But this year was different. In October, just as the old itchy skin problem was flaring up, an allergist I visited gave me a wonderful solution--daily warm baths and Aveeno Soothing Bath Treatment. It's been like a miracle. Not only does my skin look better, but it feels much better. In fact, my back has hardly itched, even though this winter in northern New Jersey has been about 9 percent colder than last year.
What does all this have to do with energy consumption? Well, as I took these leisurely soaks in the tub, I got to wondering, just how much does it cost to take a bath? You might be wondering, too, even if you don't have time for a bath yourself, but run one every day for one of your young kids.
The quick answer is that it's not too bad. It costs about 46 cents worth of natural gas to provide the water I need for the tub. Read on for details.
To figure the cost, we started with the basement where our hot water tank is located. A quick inspection revealed that we heat our water with natural gas, and that our 50-gallon tank consumes about 36,000 British thermal units of energy each hour.
A British thermal unit, or Btu, is a measure of heat. A candle produces 1 Btu. For more on this, see my article on the cost of drying clothes.
Here's what we did next. We made sure the gas burner under our hot water heater was not operating (it makes a kind of low hiss when it's going). We then assumed we had a full tank of hot water.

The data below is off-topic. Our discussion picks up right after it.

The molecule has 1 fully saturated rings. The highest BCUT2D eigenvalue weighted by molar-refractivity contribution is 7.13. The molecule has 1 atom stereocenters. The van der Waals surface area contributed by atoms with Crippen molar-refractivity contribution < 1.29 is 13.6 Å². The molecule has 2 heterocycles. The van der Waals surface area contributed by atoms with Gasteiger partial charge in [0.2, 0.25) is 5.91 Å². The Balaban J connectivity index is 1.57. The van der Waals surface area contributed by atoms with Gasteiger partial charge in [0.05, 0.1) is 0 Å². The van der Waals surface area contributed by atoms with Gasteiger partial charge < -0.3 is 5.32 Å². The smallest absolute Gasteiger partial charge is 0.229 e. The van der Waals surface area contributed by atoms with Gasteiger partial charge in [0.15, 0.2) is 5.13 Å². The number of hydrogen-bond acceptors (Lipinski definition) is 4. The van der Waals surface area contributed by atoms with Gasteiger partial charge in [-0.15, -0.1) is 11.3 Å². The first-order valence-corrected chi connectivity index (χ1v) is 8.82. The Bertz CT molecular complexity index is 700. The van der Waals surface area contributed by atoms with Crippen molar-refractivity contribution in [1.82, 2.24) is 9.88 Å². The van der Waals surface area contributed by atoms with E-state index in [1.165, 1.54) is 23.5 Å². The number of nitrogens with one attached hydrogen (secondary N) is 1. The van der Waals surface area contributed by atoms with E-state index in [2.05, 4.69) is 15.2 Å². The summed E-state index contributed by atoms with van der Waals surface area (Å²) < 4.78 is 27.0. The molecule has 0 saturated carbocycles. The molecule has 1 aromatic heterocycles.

Next, I took a relaxing bath while my husband did the work. He camped out in the basement monitoring how long our water heater took to reheat the tank and shut off. The heating unit kicked on almost as soon as I started filling the tub. It stayed on for about 50 minutes--much longer than the length of my bath!
I knew from my clothes-drying article that our utility measures our gas usage in Therms. One Therm equals 100,000 Btu. So, if we're using 36,000 Btu an hour, that's 36 percent of a Therm. Our utility bill said our gas rate was $1.526 per Therm. Multiplying that rate times 36 percent gave me an hourly gas cost of about 55 cents, or 46 cents for 50 minutes.
So there you have it. Costs will vary based on the size of your tub (we have a long one in our 85-year-old house) and how hot you make your bath (mine was 106 degrees Fahrenheit, or 41 Celsius). If you heat your water with electricity, the cost will be different, and probably higher.
While 46 cents is fairly little, the impact on a monthly basis can can seem larger. Averaging about 5 baths a week comes to approximately $9.20 a month. But I include the cost of the Aveeno at about $1 a packet. So the true cost is about $29 a month. (I'll leave the cost of the water for a future post.) For me, though, it's money well spent!